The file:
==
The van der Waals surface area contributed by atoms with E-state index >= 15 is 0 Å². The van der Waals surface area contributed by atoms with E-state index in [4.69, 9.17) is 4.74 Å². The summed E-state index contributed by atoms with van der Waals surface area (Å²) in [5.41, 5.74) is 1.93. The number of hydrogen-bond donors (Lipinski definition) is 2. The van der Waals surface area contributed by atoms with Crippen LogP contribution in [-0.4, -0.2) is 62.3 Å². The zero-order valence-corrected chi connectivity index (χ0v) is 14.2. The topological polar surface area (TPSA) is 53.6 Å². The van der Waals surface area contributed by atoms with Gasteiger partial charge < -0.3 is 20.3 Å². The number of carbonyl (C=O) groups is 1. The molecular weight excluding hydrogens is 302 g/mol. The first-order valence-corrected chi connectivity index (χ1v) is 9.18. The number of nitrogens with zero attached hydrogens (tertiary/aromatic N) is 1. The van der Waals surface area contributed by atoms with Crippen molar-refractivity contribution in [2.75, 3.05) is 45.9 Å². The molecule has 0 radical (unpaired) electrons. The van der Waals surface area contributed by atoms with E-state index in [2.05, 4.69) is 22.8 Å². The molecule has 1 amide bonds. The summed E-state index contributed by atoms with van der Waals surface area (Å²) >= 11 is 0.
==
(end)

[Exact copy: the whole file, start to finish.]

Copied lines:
The van der Waals surface area contributed by atoms with E-state index >= 15 is 0 Å². The van der Waals surface area contributed by atoms with E-state index in [4.69, 9.17) is 4.74 Å². The summed E-state index contributed by atoms with van der Waals surface area (Å²) in [5.41, 5.74) is 1.93. The number of hydrogen-bond donors (Lipinski definition) is 2. The van der Waals surface area contributed by atoms with Crippen LogP contribution in [-0.4, -0.2) is 62.3 Å². The zero-order valence-corrected chi connectivity index (χ0v) is 14.2. The topological polar surface area (TPSA) is 53.6 Å². The van der Waals surface area contributed by atoms with Gasteiger partial charge < -0.3 is 20.3 Å². The number of carbonyl (C=O) groups is 1. The molecular weight excluding hydrogens is 302 g/mol. The first-order valence-corrected chi connectivity index (χ1v) is 9.18. The number of nitrogens with zero attached hydrogens (tertiary/aromatic N) is 1. The van der Waals surface area contributed by atoms with Crippen molar-refractivity contribution in [2.75, 3.05) is 45.9 Å². The molecule has 0 radical (unpaired) electrons. The van der Waals surface area contributed by atoms with E-state index in [2.05, 4.69) is 22.8 Å². The molecule has 1 amide bonds. The summed E-state index contributed by atoms with van der Waals surface area (Å²) >= 11 is 0.